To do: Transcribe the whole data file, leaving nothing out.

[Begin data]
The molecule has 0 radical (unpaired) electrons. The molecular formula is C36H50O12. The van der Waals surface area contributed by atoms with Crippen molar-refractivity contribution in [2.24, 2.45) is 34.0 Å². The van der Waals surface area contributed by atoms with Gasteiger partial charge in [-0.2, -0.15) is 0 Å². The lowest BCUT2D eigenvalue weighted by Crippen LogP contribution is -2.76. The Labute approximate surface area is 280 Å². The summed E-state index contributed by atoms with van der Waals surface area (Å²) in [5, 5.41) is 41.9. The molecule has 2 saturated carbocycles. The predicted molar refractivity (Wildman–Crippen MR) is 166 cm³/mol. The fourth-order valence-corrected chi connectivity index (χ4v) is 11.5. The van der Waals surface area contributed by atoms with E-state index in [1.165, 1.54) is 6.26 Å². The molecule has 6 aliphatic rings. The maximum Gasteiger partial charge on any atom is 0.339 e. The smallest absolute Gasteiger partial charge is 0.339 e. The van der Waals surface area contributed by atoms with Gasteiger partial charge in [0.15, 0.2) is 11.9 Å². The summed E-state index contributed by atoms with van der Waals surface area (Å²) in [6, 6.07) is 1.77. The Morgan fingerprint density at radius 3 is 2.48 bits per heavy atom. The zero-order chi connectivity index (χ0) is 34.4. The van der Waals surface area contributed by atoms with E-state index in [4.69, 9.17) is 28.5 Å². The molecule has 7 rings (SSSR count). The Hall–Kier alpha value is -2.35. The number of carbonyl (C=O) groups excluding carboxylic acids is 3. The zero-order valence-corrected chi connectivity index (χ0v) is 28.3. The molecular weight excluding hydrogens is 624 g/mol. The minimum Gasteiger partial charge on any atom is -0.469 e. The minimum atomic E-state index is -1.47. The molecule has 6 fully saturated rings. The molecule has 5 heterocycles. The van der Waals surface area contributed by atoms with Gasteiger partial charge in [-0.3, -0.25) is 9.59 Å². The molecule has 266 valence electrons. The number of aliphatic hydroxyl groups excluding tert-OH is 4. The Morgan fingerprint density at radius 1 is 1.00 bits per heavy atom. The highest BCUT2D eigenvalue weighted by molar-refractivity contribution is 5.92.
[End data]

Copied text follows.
The molecule has 0 radical (unpaired) electrons. The molecular formula is C36H50O12. The van der Waals surface area contributed by atoms with Crippen molar-refractivity contribution in [2.24, 2.45) is 34.0 Å². The van der Waals surface area contributed by atoms with Gasteiger partial charge in [-0.2, -0.15) is 0 Å². The lowest BCUT2D eigenvalue weighted by Crippen LogP contribution is -2.76. The Labute approximate surface area is 280 Å². The summed E-state index contributed by atoms with van der Waals surface area (Å²) in [5, 5.41) is 41.9. The molecule has 2 saturated carbocycles. The predicted molar refractivity (Wildman–Crippen MR) is 166 cm³/mol. The fourth-order valence-corrected chi connectivity index (χ4v) is 11.5. The van der Waals surface area contributed by atoms with E-state index in [1.165, 1.54) is 6.26 Å². The molecule has 6 aliphatic rings. The maximum Gasteiger partial charge on any atom is 0.339 e. The smallest absolute Gasteiger partial charge is 0.339 e. The van der Waals surface area contributed by atoms with Gasteiger partial charge in [0.15, 0.2) is 11.9 Å². The summed E-state index contributed by atoms with van der Waals surface area (Å²) in [6, 6.07) is 1.77. The Morgan fingerprint density at radius 3 is 2.48 bits per heavy atom. The zero-order chi connectivity index (χ0) is 34.4. The van der Waals surface area contributed by atoms with E-state index in [4.69, 9.17) is 28.5 Å². The molecule has 7 rings (SSSR count). The Hall–Kier alpha value is -2.35. The number of carbonyl (C=O) groups excluding carboxylic acids is 3. The zero-order valence-corrected chi connectivity index (χ0v) is 28.3. The molecular weight excluding hydrogens is 624 g/mol. The minimum Gasteiger partial charge on any atom is -0.469 e. The minimum atomic E-state index is -1.47. The molecule has 6 fully saturated rings. The molecule has 5 heterocycles. The van der Waals surface area contributed by atoms with Gasteiger partial charge in [-0.3, -0.25) is 9.59 Å². The molecule has 266 valence electrons. The number of aliphatic hydroxyl groups excluding tert-OH is 4. The Morgan fingerprint density at radius 1 is 1.00 bits per heavy atom. The highest BCUT2D eigenvalue weighted by molar-refractivity contribution is 5.92.